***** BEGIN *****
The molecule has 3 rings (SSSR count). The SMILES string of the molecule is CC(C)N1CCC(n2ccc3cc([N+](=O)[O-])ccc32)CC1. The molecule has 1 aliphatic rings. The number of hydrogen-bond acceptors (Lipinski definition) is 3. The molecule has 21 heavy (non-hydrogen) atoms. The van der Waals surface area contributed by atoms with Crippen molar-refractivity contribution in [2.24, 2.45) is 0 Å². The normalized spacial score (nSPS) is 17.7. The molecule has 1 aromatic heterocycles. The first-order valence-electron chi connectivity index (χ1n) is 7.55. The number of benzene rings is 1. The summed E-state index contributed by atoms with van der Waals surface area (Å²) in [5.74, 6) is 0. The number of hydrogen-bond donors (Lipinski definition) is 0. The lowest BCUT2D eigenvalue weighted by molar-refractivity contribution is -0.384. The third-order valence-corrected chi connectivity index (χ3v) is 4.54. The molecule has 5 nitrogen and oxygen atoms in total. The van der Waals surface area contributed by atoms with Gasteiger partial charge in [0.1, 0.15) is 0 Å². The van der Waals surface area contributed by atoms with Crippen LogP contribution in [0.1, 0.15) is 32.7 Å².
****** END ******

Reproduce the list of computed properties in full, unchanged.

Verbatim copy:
The molecule has 3 rings (SSSR count). The SMILES string of the molecule is CC(C)N1CCC(n2ccc3cc([N+](=O)[O-])ccc32)CC1. The molecule has 1 aliphatic rings. The number of hydrogen-bond acceptors (Lipinski definition) is 3. The molecule has 21 heavy (non-hydrogen) atoms. The van der Waals surface area contributed by atoms with Crippen molar-refractivity contribution in [2.24, 2.45) is 0 Å². The normalized spacial score (nSPS) is 17.7. The molecule has 1 aromatic heterocycles. The first-order valence-electron chi connectivity index (χ1n) is 7.55. The number of benzene rings is 1. The summed E-state index contributed by atoms with van der Waals surface area (Å²) in [5.74, 6) is 0. The number of hydrogen-bond donors (Lipinski definition) is 0. The lowest BCUT2D eigenvalue weighted by molar-refractivity contribution is -0.384. The third-order valence-corrected chi connectivity index (χ3v) is 4.54. The molecule has 5 nitrogen and oxygen atoms in total. The van der Waals surface area contributed by atoms with Gasteiger partial charge in [0.1, 0.15) is 0 Å². The van der Waals surface area contributed by atoms with Crippen LogP contribution in [0.1, 0.15) is 32.7 Å².